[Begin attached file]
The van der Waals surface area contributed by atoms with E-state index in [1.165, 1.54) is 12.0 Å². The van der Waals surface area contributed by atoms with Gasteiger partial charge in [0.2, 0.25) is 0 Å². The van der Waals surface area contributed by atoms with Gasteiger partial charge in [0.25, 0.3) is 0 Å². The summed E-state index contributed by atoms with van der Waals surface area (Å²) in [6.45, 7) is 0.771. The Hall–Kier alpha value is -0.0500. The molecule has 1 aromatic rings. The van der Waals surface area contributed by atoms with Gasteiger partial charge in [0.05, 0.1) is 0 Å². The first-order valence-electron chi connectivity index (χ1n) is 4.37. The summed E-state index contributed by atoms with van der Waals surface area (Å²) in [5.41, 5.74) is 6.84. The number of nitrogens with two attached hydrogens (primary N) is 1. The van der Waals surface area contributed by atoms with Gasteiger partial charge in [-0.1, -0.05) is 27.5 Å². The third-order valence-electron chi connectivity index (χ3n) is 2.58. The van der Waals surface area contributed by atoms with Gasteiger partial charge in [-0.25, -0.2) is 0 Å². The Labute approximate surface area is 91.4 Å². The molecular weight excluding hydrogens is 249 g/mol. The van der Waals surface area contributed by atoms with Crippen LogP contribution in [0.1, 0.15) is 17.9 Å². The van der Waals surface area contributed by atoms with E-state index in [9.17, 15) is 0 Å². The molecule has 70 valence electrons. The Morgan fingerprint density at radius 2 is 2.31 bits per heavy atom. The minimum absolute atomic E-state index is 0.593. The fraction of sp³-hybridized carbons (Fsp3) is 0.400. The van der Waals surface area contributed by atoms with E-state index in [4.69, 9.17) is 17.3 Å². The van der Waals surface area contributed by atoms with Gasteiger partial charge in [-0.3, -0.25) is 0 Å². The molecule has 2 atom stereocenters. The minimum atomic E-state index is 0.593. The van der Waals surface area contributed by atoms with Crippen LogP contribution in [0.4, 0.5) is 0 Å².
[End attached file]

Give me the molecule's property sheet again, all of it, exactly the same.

The van der Waals surface area contributed by atoms with E-state index in [1.165, 1.54) is 12.0 Å². The van der Waals surface area contributed by atoms with Gasteiger partial charge in [0.2, 0.25) is 0 Å². The van der Waals surface area contributed by atoms with Gasteiger partial charge in [0.25, 0.3) is 0 Å². The summed E-state index contributed by atoms with van der Waals surface area (Å²) in [6.45, 7) is 0.771. The Hall–Kier alpha value is -0.0500. The molecule has 1 aromatic rings. The van der Waals surface area contributed by atoms with Gasteiger partial charge in [0.05, 0.1) is 0 Å². The first-order valence-electron chi connectivity index (χ1n) is 4.37. The summed E-state index contributed by atoms with van der Waals surface area (Å²) in [5.41, 5.74) is 6.84. The number of nitrogens with two attached hydrogens (primary N) is 1. The van der Waals surface area contributed by atoms with Gasteiger partial charge in [-0.1, -0.05) is 27.5 Å². The third-order valence-electron chi connectivity index (χ3n) is 2.58. The van der Waals surface area contributed by atoms with Gasteiger partial charge in [-0.25, -0.2) is 0 Å². The Labute approximate surface area is 91.4 Å². The molecular weight excluding hydrogens is 249 g/mol. The van der Waals surface area contributed by atoms with Crippen LogP contribution in [0.1, 0.15) is 17.9 Å². The van der Waals surface area contributed by atoms with E-state index in [9.17, 15) is 0 Å². The molecule has 70 valence electrons. The Morgan fingerprint density at radius 2 is 2.31 bits per heavy atom. The minimum absolute atomic E-state index is 0.593. The fraction of sp³-hybridized carbons (Fsp3) is 0.400. The van der Waals surface area contributed by atoms with E-state index in [4.69, 9.17) is 17.3 Å². The van der Waals surface area contributed by atoms with Gasteiger partial charge in [-0.3, -0.25) is 0 Å². The molecule has 2 atom stereocenters. The minimum atomic E-state index is 0.593. The van der Waals surface area contributed by atoms with Crippen LogP contribution in [0.4, 0.5) is 0 Å².